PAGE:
Whether you're a thrill seeker or happy to be just a sightseer, outdoor recreational opportunities abound in Southern Idaho. Here are some great options for three different speeds.
For those seeking a laid back experience, bird watching is a favorite pastime in Southern Idaho. And few places provide a more diverse viewing experience than Lake Walcott State Park. Located on the edge of Idaho's high desert, the park draws in bird experts from all over the country thanks to the hundreds of species of birds that are present there.
Wildflower hikes are popular in one of Southern Idaho's most popular outdoor destinations, Craters of the Moon National Monument and Preserve, near the town of Arco. The after effects of volcanic activity are on full display in the preserve, where lava fields are home to hundreds of plant and animal species.
History and science lovers will find an intriguing opportunity in the fossil beds at the Hagerman Fossil Beds National Monument. The beds represent the largest concentration of Hagerman Horse fossils in North America.
If you're looking to break a sweat, hiking opportunities are seemingly endless in Southern Idaho. In terms of scenery, there are few places as breathtaking as Shoshone Falls. Known as the Niagara Falls of the West, the 212-foot high waterfall can be viewed from several scenic overlooks in Shoshone Falls Park, which boasts plenty of hiking trails that lead to the rim of the falls.
For fun on two wheels, there are plenty of mountain biking trails and backcountry single tracks in Southern Idaho. The 770,000-acre Sawtooth National Recreation Area is a favorite spot. Most trails within the area are open to mountain bike users.
Skateboarding is also popular, thanks to two skate parks in the area. Harmon Park in Twin Falls and Buhl Skate Park in Buhl make for safe and reliable venues for concrete lovers looking to tune up their skills.
Looking for a more intense outdoor experience? Whitewater rafting is a favorite activity, especially along the Snake River's Murtaugh section, just east of Twin Falls. Idaho Power operates the Milner Dam, and when there is sufficient mountain snowfall and irrigation needs are met, enough water is released for whitewater recreation from May to June. At its peak strength, the 1-mile section of the river from the dam to the power plant provides up to a Class V level rapid.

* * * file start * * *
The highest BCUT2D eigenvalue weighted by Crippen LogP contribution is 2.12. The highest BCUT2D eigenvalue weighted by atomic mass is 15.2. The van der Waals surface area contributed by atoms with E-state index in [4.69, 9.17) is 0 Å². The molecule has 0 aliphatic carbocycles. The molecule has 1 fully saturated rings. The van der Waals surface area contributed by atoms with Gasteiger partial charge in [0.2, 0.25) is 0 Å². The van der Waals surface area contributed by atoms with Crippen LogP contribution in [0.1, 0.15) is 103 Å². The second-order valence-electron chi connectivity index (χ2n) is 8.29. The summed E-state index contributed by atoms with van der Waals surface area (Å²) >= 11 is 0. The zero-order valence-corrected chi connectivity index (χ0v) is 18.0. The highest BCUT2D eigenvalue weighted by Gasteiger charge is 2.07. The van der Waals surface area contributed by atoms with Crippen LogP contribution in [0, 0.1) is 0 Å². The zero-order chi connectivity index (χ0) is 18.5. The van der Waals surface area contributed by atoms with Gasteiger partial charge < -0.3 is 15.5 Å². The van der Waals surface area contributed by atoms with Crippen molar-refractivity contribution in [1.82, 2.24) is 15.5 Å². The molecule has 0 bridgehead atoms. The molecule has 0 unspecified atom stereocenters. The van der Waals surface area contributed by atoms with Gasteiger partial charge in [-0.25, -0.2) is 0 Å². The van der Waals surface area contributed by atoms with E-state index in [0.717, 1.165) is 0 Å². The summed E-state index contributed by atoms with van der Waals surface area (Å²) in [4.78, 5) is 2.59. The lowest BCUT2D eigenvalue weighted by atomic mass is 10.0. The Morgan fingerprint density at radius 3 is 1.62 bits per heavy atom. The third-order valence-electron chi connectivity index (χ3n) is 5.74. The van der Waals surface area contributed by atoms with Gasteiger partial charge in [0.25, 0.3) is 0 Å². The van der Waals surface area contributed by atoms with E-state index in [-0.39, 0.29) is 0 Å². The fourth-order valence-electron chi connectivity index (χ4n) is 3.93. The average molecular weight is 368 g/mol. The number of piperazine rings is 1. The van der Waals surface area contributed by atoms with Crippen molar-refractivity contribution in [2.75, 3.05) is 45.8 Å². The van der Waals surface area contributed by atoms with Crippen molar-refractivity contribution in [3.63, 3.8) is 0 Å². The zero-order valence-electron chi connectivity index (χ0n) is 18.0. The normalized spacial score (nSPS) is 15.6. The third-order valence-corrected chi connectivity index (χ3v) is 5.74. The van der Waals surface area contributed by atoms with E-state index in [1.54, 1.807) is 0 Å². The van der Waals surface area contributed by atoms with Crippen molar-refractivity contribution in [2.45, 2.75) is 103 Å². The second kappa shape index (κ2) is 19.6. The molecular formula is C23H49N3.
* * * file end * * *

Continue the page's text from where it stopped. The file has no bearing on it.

Climbing opportunities are also abundant. The City of Rocks National Reserve near Almo provides one of the world's most unique granite-based rock climbing experiences. "The rock here is covered with hand holds," says Brad Shilling, Climbing Ranger for the City of Rocks National Reserve. "That makes climbing possible for beginners but also exciting for intermediate and advanced climbers."
For true thrill seekers, there is no more exciting an opportunity in Southern Idaho than BASE jumping. Twin Falls' Perrine Bridge is the only man-made structure in the U.S. where jumpers armed with only their parachutes can get their kicks year-round without a permit. During any given weekend, the bridge swarms with daredevils drawn by a breathtaking, 486-foot leap of faith that proves Southern Idaho can accommodate the wildest of thrill seekers.
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